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    2. With this one: A long suffering patient (= the patient is long suffered) "suffered" would seem to mean that someone else has suffered, not the patient. So I would say "the patient has suffered for a long time."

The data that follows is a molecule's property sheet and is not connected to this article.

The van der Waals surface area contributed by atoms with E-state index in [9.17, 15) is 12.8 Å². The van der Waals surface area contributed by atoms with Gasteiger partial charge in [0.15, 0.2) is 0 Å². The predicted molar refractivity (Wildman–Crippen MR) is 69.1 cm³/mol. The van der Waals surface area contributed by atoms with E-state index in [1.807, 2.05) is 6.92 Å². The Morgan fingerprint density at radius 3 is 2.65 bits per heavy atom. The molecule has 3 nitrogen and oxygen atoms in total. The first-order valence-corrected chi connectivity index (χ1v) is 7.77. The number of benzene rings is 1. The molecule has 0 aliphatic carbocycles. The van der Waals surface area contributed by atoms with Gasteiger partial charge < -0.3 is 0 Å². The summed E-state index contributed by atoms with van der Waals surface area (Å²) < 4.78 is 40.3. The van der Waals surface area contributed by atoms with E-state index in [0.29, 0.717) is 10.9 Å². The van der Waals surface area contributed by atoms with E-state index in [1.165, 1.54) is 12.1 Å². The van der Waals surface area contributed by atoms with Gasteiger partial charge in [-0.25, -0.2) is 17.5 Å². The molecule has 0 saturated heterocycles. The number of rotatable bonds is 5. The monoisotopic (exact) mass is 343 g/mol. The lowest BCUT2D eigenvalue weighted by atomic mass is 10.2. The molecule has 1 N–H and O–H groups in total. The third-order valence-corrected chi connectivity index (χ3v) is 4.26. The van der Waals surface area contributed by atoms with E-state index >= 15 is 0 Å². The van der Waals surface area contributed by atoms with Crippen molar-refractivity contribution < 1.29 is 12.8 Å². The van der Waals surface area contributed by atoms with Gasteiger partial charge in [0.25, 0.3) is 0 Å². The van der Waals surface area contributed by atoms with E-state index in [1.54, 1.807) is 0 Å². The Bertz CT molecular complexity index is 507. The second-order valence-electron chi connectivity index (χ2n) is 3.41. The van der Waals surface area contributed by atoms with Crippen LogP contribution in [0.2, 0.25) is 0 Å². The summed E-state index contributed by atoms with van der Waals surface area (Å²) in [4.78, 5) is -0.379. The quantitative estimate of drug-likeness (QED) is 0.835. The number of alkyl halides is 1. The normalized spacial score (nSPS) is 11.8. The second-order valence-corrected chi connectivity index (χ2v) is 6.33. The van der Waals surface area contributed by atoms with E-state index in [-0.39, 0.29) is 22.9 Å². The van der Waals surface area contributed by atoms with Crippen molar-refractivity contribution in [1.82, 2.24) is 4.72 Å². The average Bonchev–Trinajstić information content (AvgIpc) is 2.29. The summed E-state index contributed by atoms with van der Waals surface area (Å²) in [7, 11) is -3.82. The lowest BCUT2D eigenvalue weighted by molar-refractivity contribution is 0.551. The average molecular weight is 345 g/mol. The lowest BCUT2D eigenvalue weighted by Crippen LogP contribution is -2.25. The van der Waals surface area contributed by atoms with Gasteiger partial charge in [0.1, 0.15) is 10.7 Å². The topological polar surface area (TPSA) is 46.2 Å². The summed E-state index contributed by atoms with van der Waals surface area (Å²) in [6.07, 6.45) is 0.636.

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    2. you can say "It's an interesting movie"

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    2. ...amusing to me.